Notice that both “bossy” and “mean” are not particularly gendered in themselves and are literally descriptive and not either metaphorical or metonymic. All the vulgar male epithets are metaphorical or metonymic or both: they refer to taboo body parts some of which metaphorically relate to acts of sexual violence, or they relate metaphorically to the social stigma of illegitimacy. In the context of Rate My Professor, “bossy” and “mean” may indicate a second choice after “bitch” which RMP will not accept as a review. Not exactly a euphemism, but a kind of nonce euphemism.

More important, there are many negative words for females, but they do not cover the abuse of authority. Several include “dits,” “airhead,” “twit” (used for both females and males), “bimbo.” I compare these with cultural female/male attire: pockets are the characteristic of male attire; not only are pants and jackets full of pockets and dresses, skirts and blouses largely devoid of them, but taking a minimal pair — men’s jeans and women’s jeans — you’ll find that women’s jeans’ pockets are often shallow and useless, whereas mens’ are deep and many. Pockets are utilitarian in the sense of of managing the outside world through tools. Pockets hold those tools. Womens’ wear is designed for attractiveness (whether for the male gaze or otherwise), not any other utility besides covering and warmth, and often inadequate for both of those.

Putting the attire next to the epithets a pattern emerges. The cultural roles for men are ones of control and manipulation of the world including other people. The response to their aggressive control is a wealth of epithets that object to male power. The cultural roles for women include aesthetic appeal. The negative epithets might be described as “pretty but useless.”

It seems to me important that the responses to authority in RMP shows that our attitudes towards these cultural roles do not numb our emotions. Any expectation that the boss will be male does not incline us to accept the abuse of authority or prevent us from objecting to it in the strongest terms. So we can distinguish between the cultural roles and the perceptions of them. The data implies to me that culture does not determine thought, it just gives us different ways to express our thoughts depending on cultural categories.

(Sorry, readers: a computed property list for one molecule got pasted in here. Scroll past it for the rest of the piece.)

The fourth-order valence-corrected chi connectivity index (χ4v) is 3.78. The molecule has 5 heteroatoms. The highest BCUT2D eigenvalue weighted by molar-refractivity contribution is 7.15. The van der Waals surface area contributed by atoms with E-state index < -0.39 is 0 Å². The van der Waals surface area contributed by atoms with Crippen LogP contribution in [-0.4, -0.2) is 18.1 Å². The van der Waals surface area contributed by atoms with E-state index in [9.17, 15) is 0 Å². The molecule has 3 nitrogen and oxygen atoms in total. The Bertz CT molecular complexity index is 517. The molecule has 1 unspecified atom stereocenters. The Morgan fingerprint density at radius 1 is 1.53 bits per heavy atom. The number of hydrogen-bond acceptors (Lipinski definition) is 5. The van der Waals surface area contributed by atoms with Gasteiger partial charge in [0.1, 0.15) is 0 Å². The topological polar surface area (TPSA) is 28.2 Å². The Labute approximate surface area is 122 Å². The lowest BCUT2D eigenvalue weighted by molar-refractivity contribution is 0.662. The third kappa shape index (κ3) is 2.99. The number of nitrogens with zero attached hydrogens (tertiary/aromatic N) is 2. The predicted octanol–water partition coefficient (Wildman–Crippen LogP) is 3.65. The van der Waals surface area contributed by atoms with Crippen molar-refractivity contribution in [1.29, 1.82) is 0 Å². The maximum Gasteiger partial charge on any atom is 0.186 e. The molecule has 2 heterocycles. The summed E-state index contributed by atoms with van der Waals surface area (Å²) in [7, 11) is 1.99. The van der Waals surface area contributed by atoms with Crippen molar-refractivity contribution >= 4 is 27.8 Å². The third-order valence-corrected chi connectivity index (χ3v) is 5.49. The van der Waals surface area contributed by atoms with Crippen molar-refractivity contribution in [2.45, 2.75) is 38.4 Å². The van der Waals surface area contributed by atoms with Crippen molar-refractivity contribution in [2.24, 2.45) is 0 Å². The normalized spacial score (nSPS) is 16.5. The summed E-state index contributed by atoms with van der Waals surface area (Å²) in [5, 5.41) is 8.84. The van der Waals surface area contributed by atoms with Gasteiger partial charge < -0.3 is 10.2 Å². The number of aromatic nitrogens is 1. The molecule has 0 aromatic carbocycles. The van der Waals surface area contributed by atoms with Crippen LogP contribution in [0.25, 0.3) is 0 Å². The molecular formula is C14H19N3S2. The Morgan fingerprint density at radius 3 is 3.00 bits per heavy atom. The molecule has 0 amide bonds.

The Ban Bossy campaign has given us an important avenue of research to discover

a. the cultural roles embedded in our language

b. the independence of our responses to those roles

The feminist agenda is a fruitful lens with which to investigate not just the facts of our society — inequities of pay and power — but also of culture and attitude in our language and our perceptions.

Part II — Questions for further research

A more disturbing fact in the data is the disparity in use of “brilliant” and “genius.” These are not gendered words, yet they are used to describe males more frequently than for females, and “genius,” the more hyperbolic word is even more biased towards men than “brilliant.” Assuming that females are at least as bright as men if not brighter, how do we account for this disparity in perception?

In this case, I speculate that this is not a linguistic fact but a behavioral and perceptual reflex — exactly the opposite of the “bossy” analysis which is merely about the lack of available gendered words for female abuse of authority. If males are brought up in our culture to be special, competitive and superior, while females are brought up to be servants — the nurturer, the mother who serves her children,m the caretaker — it would be no surprise if the male instructor in class would present himself as special, competitive with his ideas and superior, while the female instructor would be focused on the students.



Leave a Reply

Fill in your details below or click an icon to log in: Logo

You are commenting using your account. Log Out /  Change )

Google+ photo

You are commenting using your Google+ account. Log Out /  Change )

Twitter picture

You are commenting using your Twitter account. Log Out /  Change )

Facebook photo

You are commenting using your Facebook account. Log Out /  Change )


Connecting to %s

%d bloggers like this: